The colorful lights, packages wrapped with beautiful bows, Santa’s lap filled with happy children, the music of the season: all these joys spell Christmas.
But what if we’re smack in the middle of grief? What if some of the joy is colored by sadness? How do we find hope when we so desperately need it?
Three possibilities float to the surface:
Keep the Traditions. Did she make a certain type of pie or a specialty casserole? Bake it yourself and remember what a great cook she was.
Did he string the lights on the tree? As you unwind and arrange the lights, remember how he made sure they were evenly distributed — how they reflected love throughout the room.
Did the family always meet at Grandma’s house, but now Grandma isn’t there and the house has been sold? Meet where you can and talk about her house. Show pictures to the grandchildren. Keep the memories of past Christmases alive.
Each family makes their own traditions. One of my favorites was shopping with my friend, Deb. That event did not happen this year, and I felt the loss so deeply.
But I cannot find hope if I only remember what once was.
Instead, I’ll remember Deb and find a day to shop alone, start with our favorite chai tea and tell her about my purchases. Give the gift I planned for her to a single mom who needs encouragement. Remember the fun of shopping together and toast her with some egg nog.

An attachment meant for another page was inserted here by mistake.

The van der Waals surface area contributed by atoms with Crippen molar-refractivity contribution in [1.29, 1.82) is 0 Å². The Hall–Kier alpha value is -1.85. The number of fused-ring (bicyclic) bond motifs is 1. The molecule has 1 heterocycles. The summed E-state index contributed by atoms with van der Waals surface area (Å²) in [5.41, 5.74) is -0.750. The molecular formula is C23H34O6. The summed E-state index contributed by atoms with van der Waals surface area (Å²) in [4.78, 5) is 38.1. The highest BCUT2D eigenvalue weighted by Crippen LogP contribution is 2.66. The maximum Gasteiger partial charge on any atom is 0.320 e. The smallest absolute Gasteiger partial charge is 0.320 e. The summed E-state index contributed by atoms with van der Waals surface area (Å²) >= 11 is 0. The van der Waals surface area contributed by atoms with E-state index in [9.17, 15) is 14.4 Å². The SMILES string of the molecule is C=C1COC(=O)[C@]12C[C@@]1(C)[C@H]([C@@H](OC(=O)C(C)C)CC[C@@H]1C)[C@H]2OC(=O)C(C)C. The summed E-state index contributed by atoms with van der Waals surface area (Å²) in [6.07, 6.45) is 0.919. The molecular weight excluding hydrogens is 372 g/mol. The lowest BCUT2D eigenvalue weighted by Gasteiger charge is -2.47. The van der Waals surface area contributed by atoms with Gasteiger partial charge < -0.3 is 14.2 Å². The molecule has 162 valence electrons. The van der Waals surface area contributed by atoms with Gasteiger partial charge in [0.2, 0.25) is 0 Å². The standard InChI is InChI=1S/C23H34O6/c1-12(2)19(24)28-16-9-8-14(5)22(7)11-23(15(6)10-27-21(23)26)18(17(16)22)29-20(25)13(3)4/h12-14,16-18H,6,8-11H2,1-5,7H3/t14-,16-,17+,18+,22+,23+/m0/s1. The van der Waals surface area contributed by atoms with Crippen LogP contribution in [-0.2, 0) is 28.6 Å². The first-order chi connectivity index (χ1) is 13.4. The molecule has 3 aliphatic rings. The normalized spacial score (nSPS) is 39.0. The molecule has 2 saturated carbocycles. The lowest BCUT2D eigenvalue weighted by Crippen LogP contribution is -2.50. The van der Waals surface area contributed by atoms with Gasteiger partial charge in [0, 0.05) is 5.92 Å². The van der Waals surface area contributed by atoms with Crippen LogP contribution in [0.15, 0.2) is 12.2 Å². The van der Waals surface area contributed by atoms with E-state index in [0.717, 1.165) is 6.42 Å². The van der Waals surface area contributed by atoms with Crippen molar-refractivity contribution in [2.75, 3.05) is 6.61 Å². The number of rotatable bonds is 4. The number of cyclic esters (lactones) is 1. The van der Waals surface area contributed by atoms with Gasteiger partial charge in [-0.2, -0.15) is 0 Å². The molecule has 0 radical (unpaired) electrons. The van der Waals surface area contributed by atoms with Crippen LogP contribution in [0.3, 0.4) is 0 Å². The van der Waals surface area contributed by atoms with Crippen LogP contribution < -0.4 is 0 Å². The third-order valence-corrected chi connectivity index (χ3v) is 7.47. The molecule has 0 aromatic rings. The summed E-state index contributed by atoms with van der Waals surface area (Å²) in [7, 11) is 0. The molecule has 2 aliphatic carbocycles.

Fill the Empty Chair. Nothing is more discouraging than the empty chair beside the table. It’s a reminder of loss — a visual of who is missing.
Instead of staring at the emptiness, fill the chair with another person:
- An international student who cannot fly hundreds of miles to be home for the holidays
- A single mom who is bereft of her children because it’s his turn to share them with the other family
- A homeless person who longs to feel the warmth of a home and experience a full belly
- A young parolee who needs to understand how grace means second chances
- Anyone you know who might be alone
As we fill the empty chair with another living being, it reminds us life DOES move forward. We don’t have to remain stuck within the grief of Christmas past.
Give Thanks for Memories. We shared many holidays with that special person. We still have some of the gift s/he gave us. Wear that sweater she knitted just for you. Dab on that perfume he gave you. Clasp the necklace or play the CD.
Revel in those precious reminders and give thanks. That person represents a unique place in your journey: spouse, parent, sibling, friend. No one can ever replace her or him.
Share your favorite holiday memories around the table. The stories will help that person seem alive again. When Deb enjoyed her food, she always said, “Uhm, uhm” between bites. I cannot eat guacamole without hearing her soprano gratitude.
As Soren Kierkegaard said, “Life can only be understood backward, but it must be lived forward.”
Although this holiday may seem especially empty for you and the grief even more fresh — keep the traditions, fill the empty chair and give thanks for the memories.
Then remember your loved one is celebrating Christmas in heaven and probably thinking about you.
©2018 RJ Thesman – All Rights Reserved
Refocusing on the treasure of sharing hospitality with those often overlooked. Priceless. Thanks!
Thanks, Jerry. It’s so important to share — even as we grieve.